if you have a brain in your head,you will allso have studied the geological strata,mineralisation,and weather conditions on your berg and accounts of previous ascentionists.But nothing quite prepares you for that feelling of angxiety and excitement at putting in your first self-belay anchor system!There is no partner,no second,no one to hold you if you fall!How you build your anchors suddenly requires a whole new dimension of precision and awareness that is by turns,liberating(when its right)and terrifying when it all goes wrong.After decades of climbing alone i thought i was pretty hot-stuff at placeing gear.Then i did an SPA trng course at PYB in Wales,Mark Richards was my instructor(most know him as "Baggy" though only a few know why?)back then.In his own quiet way he showed me how little i actually realy knew!If you seriously want to learn anchors,have Baggy teach you and check out his site!?Some of the worst systems ive seen have been put up by expierienced climbers.Dont be too proud!Go do a refresher course every few years and let someone else check your technique!Youle live longer!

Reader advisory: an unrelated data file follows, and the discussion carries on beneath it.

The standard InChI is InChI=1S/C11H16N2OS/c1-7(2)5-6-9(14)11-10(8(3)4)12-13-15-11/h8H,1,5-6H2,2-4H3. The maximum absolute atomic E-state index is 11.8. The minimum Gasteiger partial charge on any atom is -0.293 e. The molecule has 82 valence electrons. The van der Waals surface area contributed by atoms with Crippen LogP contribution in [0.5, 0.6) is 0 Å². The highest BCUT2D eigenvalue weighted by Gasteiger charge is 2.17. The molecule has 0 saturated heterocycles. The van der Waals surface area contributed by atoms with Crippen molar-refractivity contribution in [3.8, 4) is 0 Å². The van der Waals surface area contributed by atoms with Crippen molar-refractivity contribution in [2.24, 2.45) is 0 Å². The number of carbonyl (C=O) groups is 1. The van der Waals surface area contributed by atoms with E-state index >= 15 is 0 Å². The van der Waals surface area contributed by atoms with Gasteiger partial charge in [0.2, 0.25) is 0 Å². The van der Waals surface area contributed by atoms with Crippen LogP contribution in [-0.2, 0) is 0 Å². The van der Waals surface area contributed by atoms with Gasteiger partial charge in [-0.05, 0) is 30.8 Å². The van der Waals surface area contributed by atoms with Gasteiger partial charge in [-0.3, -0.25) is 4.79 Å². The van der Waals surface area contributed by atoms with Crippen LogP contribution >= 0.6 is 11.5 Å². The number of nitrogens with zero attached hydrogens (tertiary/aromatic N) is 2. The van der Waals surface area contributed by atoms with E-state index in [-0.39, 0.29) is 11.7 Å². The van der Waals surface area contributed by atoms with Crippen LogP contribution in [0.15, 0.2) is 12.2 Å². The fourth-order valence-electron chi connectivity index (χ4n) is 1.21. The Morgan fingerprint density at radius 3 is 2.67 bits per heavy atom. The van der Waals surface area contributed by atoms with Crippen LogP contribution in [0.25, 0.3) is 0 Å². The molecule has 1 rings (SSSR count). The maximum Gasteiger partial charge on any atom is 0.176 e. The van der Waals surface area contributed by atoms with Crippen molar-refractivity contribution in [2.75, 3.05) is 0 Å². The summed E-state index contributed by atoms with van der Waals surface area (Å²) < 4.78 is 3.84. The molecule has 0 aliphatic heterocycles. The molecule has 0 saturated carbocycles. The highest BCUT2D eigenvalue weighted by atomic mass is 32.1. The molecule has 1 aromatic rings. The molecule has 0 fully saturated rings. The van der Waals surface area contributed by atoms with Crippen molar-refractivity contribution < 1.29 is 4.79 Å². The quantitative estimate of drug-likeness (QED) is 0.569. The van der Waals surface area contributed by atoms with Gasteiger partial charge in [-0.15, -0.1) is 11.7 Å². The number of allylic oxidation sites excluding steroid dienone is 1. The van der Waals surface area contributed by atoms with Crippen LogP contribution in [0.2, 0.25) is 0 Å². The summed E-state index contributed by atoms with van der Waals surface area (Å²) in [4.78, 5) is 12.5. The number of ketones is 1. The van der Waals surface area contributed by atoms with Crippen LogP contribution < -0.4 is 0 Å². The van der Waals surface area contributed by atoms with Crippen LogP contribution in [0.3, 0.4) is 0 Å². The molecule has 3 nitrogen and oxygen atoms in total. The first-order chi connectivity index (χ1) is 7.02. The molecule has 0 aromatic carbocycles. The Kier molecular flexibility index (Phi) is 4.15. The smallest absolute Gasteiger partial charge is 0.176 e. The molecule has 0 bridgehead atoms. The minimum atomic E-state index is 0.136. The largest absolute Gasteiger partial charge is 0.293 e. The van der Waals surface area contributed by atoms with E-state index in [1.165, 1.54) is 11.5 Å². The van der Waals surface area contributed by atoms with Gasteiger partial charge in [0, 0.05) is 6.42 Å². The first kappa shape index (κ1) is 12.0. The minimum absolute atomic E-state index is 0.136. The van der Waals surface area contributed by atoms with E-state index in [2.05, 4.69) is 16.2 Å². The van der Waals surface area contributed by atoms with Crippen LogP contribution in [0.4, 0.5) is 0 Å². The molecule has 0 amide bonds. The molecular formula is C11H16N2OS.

Two opposing HMS-Krabs have been used to take the climbing rope in this setup,primarily to highlight the "tensioning shock-cord" that pulls the upper and lower anchors together at the centre.The shock-cord "is not" load-bearing!! If done well this holds the gear firmly in place in the event of a fall and prevents gear lift-out on ascent.
The "depicted" system i have deliberately over-engineered to demonstrate its primary principles.If nescessary one can get by with much less,but thats down to yourself,circumstances,and the efficient placement of "bombproof" anchor gear.
Both systems use only one climbing rope for ascents and abseils on an Edelrid-Eddy rigged for self belay.I find a second abseil rope to be just extra weight and surplus to my requirements.